Although both Marino and Vilen are considered defense-first, each of them works hard to play a two-way game. While Marino doesn’t score many goals, he gets the puck up the ice and also contributes assists here and there.

Marino is a workhorse who grinds through some of the toughest minutes and takes care of business. Vilen is establishing himself as the same type of player. If Vilen continues his trajectory and growth, he has a shot to become a top-four defenseman like Marino.

Vilen has a lot of potential to make an impact in the NHL, but will that be with the Devils or with another club? The Devils have a full slate of defensemen. Jonas Siegenthaler, Dougie Hamilton, Luke Hughes, John Marino, Kevin Bahl, Brendan Smith, and Colin Miller are expected to make up the roster’s defensemen. The Devils also have prospects Simon Nemec, Seamus Casey, and Daniil Misyul. Siegenthaler, Hughes, Bahl, Smith, and Misyul are left-handed shooters like Vilen, while the others are right-handed.

Former Devils prospects Shakir Mukhamadullin and Nikita Okhotyuk being traded last season helped Vilen’s case. That’s two fewer left-handed defensemen in the organization. However, Vilen could still find it difficult to earn an everyday place in the lineup unless trades shake up the roster.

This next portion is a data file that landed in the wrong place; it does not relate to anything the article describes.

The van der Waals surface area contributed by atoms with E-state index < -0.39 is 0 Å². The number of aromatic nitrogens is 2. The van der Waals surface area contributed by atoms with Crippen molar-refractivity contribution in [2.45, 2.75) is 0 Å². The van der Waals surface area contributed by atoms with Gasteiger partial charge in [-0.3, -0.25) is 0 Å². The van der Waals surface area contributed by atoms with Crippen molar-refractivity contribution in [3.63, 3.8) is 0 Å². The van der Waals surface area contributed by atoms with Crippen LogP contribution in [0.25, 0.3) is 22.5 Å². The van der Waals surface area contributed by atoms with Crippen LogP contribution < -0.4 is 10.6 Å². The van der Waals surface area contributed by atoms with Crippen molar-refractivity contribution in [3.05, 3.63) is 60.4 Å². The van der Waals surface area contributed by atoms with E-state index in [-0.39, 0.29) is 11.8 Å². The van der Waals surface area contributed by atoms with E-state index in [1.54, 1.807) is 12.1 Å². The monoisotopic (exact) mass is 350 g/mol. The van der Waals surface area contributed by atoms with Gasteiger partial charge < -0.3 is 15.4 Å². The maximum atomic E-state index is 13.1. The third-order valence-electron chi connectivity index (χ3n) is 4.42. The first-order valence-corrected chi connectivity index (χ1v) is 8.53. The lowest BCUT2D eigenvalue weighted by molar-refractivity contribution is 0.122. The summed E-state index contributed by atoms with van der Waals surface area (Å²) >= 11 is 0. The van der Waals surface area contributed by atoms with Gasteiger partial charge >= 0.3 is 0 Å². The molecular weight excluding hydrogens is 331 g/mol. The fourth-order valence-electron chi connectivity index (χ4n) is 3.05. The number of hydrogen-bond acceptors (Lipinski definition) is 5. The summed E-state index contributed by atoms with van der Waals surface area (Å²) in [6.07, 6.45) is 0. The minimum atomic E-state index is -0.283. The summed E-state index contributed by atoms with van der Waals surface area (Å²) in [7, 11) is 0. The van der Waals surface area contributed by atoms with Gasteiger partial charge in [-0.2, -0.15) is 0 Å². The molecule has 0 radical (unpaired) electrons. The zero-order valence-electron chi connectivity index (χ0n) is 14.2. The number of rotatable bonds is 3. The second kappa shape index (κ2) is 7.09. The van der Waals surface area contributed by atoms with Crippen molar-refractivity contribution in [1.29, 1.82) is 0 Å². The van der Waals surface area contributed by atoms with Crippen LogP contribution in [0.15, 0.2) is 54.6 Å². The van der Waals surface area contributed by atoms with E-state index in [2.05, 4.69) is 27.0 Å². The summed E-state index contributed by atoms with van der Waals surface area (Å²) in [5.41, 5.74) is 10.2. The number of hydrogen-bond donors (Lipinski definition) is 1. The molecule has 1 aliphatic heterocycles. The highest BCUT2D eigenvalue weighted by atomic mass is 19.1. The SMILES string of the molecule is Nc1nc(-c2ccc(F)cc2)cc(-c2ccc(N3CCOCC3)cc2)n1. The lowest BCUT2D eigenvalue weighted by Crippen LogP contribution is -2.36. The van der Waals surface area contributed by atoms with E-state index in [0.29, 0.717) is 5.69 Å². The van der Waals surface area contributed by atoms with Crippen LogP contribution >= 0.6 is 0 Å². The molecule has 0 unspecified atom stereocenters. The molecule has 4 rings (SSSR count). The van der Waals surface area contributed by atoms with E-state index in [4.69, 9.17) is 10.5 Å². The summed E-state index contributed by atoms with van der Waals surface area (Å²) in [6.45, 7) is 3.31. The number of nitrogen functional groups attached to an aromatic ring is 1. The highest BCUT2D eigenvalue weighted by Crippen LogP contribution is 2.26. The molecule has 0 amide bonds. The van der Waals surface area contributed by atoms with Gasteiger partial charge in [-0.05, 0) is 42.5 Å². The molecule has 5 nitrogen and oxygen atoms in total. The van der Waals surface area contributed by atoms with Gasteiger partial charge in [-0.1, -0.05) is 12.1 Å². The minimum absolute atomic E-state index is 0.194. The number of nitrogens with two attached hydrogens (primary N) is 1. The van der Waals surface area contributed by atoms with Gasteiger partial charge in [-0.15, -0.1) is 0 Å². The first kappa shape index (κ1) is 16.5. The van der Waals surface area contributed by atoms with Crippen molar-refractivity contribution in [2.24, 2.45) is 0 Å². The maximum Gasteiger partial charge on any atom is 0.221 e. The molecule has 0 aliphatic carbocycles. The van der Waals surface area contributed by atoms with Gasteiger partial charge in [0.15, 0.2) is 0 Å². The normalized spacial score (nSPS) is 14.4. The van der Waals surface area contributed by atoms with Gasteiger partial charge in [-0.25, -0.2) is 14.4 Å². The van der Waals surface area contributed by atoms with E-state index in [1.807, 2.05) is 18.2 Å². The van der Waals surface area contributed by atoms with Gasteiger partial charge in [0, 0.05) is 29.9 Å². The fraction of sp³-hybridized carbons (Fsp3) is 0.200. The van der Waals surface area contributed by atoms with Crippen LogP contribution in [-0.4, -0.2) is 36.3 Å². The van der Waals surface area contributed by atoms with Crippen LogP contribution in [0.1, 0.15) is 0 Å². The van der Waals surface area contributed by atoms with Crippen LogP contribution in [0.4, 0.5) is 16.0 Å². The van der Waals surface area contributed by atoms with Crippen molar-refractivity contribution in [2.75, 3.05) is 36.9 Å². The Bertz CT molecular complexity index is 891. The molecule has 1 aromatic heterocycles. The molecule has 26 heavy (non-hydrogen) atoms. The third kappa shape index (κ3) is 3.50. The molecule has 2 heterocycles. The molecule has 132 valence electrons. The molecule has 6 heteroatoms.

The Devils could consider trading Vilen in the near future. He has significant value, and being moved to another team might give him more of an opportunity to play NHL minutes. On the other hand, it’s not a bad idea to keep the prospect pool stocked with talent, and the Devils don’t have as many left-handed defensemen in the pipeline as they used to.

Next. Will Seamus Casey Face a Logjam?. dark

In the event of an injury of a left-handed blueliner, Vilen could see some NHL time. The Devils wouldn’t be eager to ship him out unless it was for the right return. Those rumors of trading for a goalie have certainly been circulating this summer.

Vilen can keep developing in Utica for now, but there will come a time when he’s banging down the door to the NHL. If he’s still with the organization when that happens, the Devils will either need to make room for him or send him elsewhere.

Pucks And Pitchforks
Pucks And Pitchforks /

Want your voice heard? Join the Pucks And Pitchforks team!

Write for us!

Vilen can flourish in the NHL one day just like Marino is now. That day might not be today, but it’s coming. When it arrives, Vilen will be ready to show everyone what a steal he is.